TAG! YOU’RE IT! Fear and Loathing at the Anti Graffiti Symposium
Outside the meeting rooms at the Westin Hotel where the Anti Graffiti Symposium (TAGS) was held in Edmonton this past week, two large canvases were set up and a box with spray paint and colourful markers was placed beside them.
Over the course of the two-day conference, the delegates, many of whom were police officers from across North America, were invited to decorate the canvases with their own graffiti. Shy at first, they eventually took to the idea, and by the time the event wrapped up, there was some interesting art work on display.
It wasn’t graffiti culture’s only appearance at the symposium. At a session called “A Tagger’s Perspective,” Calgary-based graffiti artist Daniel J. Kirk stood at a podium in a room full of delegates whose jobs involve eradicating graffiti, and said things many of them didn’t want to hear.
“Our cities have become fairly bland. We’ve pushed this 1970s modern aesthetic that’s grey and dull and boring,” said Kirk, a University of Calgary fine arts graduate, as he defended graffiti. “Graffiti does inspire people,” he noted.
Capital City Cleanup, the agency which oversees the city’s graffiti
management program, hosted the symposium in conduction with the city’s Community Standards Branch and the Edmonton Police Service. Sharon Chapman of Capital City Cleanup, who has attended TAGS conferences in other cities in previous years, says more alternative voices are being brought in each year. She says the more there are, the less “us and them” it feels and the more opportunities there are to find solutions.
“Capital City Cleanup is accused of trying to whitewash Edmonton and that clearly isn’t the case,” explains Chapman, who is the agency’s graffiti project manager. “We want to balance it between property owners who don’t want vandalism to their property and people who want to see artwork. Nobody is going to be successful unless we find this common ground.”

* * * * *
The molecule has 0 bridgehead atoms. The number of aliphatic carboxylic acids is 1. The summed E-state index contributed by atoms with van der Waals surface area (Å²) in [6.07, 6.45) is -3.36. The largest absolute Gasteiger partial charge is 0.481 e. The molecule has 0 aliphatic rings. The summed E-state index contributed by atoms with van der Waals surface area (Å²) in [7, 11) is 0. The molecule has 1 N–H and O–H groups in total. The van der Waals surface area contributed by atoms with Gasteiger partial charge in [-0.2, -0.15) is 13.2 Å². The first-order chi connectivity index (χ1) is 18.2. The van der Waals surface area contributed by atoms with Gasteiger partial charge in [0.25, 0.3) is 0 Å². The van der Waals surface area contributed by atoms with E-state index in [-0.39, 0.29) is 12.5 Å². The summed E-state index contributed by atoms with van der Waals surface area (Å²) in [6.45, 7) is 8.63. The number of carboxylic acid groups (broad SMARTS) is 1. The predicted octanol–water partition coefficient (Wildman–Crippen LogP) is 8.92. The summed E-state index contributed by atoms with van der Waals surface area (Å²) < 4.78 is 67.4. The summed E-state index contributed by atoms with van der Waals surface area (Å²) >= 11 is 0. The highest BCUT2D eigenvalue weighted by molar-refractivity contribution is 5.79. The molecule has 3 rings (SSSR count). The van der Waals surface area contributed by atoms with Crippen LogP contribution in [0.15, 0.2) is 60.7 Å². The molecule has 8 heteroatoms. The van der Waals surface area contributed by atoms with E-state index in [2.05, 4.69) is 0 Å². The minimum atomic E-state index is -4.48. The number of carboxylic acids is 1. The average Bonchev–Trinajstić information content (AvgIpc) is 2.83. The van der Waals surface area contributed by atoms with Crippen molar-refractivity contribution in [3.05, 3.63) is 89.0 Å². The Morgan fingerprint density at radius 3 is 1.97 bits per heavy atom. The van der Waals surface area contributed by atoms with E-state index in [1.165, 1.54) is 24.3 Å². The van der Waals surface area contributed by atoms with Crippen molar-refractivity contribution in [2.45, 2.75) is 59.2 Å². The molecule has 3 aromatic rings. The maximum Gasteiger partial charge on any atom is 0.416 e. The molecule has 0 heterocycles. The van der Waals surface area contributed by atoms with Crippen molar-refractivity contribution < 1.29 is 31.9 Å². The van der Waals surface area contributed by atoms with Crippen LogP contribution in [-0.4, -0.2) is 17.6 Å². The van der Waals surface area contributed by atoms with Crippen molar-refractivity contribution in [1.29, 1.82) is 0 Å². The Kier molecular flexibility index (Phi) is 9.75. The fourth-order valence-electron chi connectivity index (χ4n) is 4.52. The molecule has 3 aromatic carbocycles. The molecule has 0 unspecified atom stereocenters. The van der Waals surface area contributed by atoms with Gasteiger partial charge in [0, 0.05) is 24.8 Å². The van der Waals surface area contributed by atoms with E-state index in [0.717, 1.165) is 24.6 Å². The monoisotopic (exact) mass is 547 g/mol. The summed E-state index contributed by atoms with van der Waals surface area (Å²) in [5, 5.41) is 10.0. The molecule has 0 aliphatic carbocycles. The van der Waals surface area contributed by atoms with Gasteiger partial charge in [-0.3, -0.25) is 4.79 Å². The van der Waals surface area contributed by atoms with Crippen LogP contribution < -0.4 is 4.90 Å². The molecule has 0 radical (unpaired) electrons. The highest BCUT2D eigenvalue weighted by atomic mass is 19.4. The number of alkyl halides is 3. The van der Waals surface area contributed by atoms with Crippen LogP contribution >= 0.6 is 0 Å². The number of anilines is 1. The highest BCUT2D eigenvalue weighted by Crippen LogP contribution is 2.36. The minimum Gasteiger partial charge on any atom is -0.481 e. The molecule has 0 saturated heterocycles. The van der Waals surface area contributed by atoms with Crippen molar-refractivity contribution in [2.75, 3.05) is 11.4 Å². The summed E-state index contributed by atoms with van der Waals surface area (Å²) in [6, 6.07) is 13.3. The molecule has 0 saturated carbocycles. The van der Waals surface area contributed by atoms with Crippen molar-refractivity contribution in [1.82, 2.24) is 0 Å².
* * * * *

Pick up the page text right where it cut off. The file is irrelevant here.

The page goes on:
Many of the sessions at the symposium had titles with enforcement themes such as “Investigative Solutions” or “Graffiti Vandals: You Can Make Them Pay.” One session titled “Penmanship of a Vandal” even offered insight on using graffiti style comparisons as evidence for obtaining convictions.
But sandwiched in between were other sessions, like the taggers’ forum, which stretched beyond the idea that all graffiti was bad. “Graffiti in the Modern World: Pop Culture, Politics and Public Art,” was delivered by Kristy Trinier of the Edmonton Arts Council, and youth from iHuman were invited to another session perform theatre scenes explaining why some of them were drawn to graffiti. Trinier, during her presentation on public art, told delegates there is a difference between “graffiti vandalism” and “graffiti art,” and that painted-over art is an embarrassment. She said other countries like those in South America have a lot of murals, and that it isn’t as difficult for an artist to get permission to make one. She said that means graffiti doesn’t stand out so much when it appears. Trinier also pointed out that in New York and London, once-illegal pieces of graffiti art have been embraced by neighbourhoods and are now protected. A prominent example includes Keith Haring’s “Crack is Wack” mural, which is now a tourist attraction in Manhattan.
“I hate to break it to you, but a lot of people think graffiti is really
cool. Capital Health uses graffiti style writing in a campaign to get the attention of children,” Trinier told delegates. “It’s on Louis Vuitton bags.”
The alternative messages weren’t always well received. Trinier was challenged by a delegate who said that while it may be art, people aren’t particularly thrilled when it shows up on their property.
The taggers were also challenged. A police officer from Coquitlam, B.C. stepped to the microphone and accused panel members of hypocrisy for espousing ideals of anarchy. He noted that anarchy requires everyone having a say, but he said the graffiti artists didn’t give anyone a say when they left their marks.
“There’s no solution in just trying to control everything,” Kirk answered.
At one point the officer asked the panelist, some of whom are now professional artists who do commissioned work, when was the last time they painted without permission. A murmur went through the crowd and there was a pause while everyone
waited for the answer.
“Probably, like, three weeks ago,” replied Scott Chan, an abstract painter who lives in Vancouver. You could almost hear the gnashing of teeth.
Chapman says no one can deny that graffiti can have artistic merit, but in some cases the artists are expressing alienation or anger. Allowing such expression is important, she says, but she also says it’s good for a community to deal with the underlying social problems that make people feel angry or alienated. Public murals, which have community support, are one way she says people feel can feel connected to a community. Restorative justice programs, where taggers meet community members whose property they vandalized, is another.
Despite the disagreement at the TAGS symposium, both sides are at least talking to each other.
“The more we work together, like at the conference, the more we can hopefully find a solution,” Chapman says. “It’s not a black and white answer.”